This is where you get your roti canai, veg thali and mango lassi. It might not be as delicious as the Indian food in Georgetown but I promise that you will be back for more. If you are new to Indian food, go for rice with different sauces served on a banana leaf. With great prices this is one of the most affordable (and delicious!) dinning options in Melaka.

Once in Little India, stock up with incense, Indian hair cosmetics (a little obsession of mine) and surprisingly cheap beer from local grocery shops.

How to get there: Walk along Jalan Laksamana away from the centre. There are many restaurants and shops on Jalan Temenggong and connecting streets.

Kampung Kling Mosque

Mosque influenced by the Orient

Kampung Kling Mosque, Melaka

You will definitely walk pass this mosque several times while wandering around the centre. The interior is influenced by Hindu and Chinese cultures as well as Portuguese and English architecture. People gather around here a couple of times a day for prayers. If you intend staying in a hostel nearby, beware of morning prayer calls. It gets pretty noisy.

How to get there: Walk down Jalan Tukang Emas away from the river for about 5 minutes and the mosque will be on your left side.

Art

Streets&galleries 

Girl and Street Art, Melaka

Scattered around the whole centre, Melaka's street art is colourful and cheeky. Individual paintings will turn up in front of you on house walls as you explore the city or have a look in The Orangutan House. The atelier has a great atmosphere and you can admire the colourful paintings even if you don't want to invest in art.

How to get there: street art is literally all around the place, just pay attention to what's happening around you while strolling down the streets. The Orangutan House is at the corner of Lorong Hang Jebat. Look up and you will see a massive orang-utan mural.

Melaka Straits Mosque

Mosque on the coast

Melaka Straits Mosque (Floating Mosque)

My absolute favourite in Melaka. The mosque stands on a structure above the sea and as the interior opens up to a terrace, it feels like a part of the coastal landscape. I know I just told you to chill out when in Melaka but if you are going to skip something, let it not be this mosque!

The mosque is about 30-minute bike ride away from the centre (or you can take a taxi, I'm not sure if any public transport goes here). Once there, be sure to explore abandoned residential streets just across the road from the mosque.

How to get there: I recommend renting a bike as they are really cheap and you can explore more of Melaka then just a centre. Cycle along the river downstream and when you almost get to the sea, turn left to Lebuhraya Coastal. Be careful as this is quite a big and busy road. After about 10 minutes, turn right to Jalan Melaka Raya 5. Go straight across the bridge and at the roundabout. Cycle along Jalan PM 8 until you get to the mosque.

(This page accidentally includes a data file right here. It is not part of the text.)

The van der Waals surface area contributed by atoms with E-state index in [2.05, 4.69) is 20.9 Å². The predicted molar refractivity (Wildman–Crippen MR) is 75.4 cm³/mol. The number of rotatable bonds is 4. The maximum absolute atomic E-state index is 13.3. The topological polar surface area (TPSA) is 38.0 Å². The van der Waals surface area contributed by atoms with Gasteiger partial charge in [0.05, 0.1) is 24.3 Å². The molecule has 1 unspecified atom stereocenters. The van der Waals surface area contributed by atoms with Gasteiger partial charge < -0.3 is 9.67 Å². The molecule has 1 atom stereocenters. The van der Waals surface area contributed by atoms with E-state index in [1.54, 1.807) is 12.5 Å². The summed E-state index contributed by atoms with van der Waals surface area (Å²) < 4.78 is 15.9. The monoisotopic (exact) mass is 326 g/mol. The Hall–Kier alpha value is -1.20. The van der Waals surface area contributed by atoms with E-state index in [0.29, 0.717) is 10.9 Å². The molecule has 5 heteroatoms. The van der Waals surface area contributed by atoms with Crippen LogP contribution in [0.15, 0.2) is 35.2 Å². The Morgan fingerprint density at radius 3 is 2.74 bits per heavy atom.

Be considerate: Just like in any other sacred place, be respectful, wear appropriate clothes and take off your shoes before coming in. You can borrow robes for free near the entrance. Also, women are not allowed in the main part of the mosque.

Chinese altar Melaka with Royal Stout

Accommodation

There are plenty of hostels, guesthouses and hotels of all the price categories. I stayed in Jalan-Jalan Emas, stylish hostel with both, private rooms and dormitories (no bunk beds!). It's super chilled out and located on beautiful Jalan Tukang Emas, just a short walk away from most of the sights. They rent out hipster-looking vintage bikes as well.

So what do you think? Melaka is ace, right? Let me know in the comments :)

Write a comment

Comments: 2
  • #1

    Emma (Monday, 17 October 2016 13:19)

    Hiya - thanks for all the great advice! I'm going to Malacca in a couple of months, and I'd never heard of that mosque before so I may add it to my list... My worry is, would it be worth cycling all that way, given that as a woman I wouldn't be allowed in the main part of the mosque? In your opinion are other areas of the mosque still worth the cycle?

  • #2

    Andrea (Wednesday, 19 October 2016 08:18)

    Hey Emma! In my opinion, it's totally worth it. It's on a coast and other parts of the mosque are amazing as well. Also, you can see a bit of the main part from the terrace :)

    The bike ride is cool as you get to see the non-touristy part of the city and if you are into urbex, you can check the abandoned residential area just next to the mosque.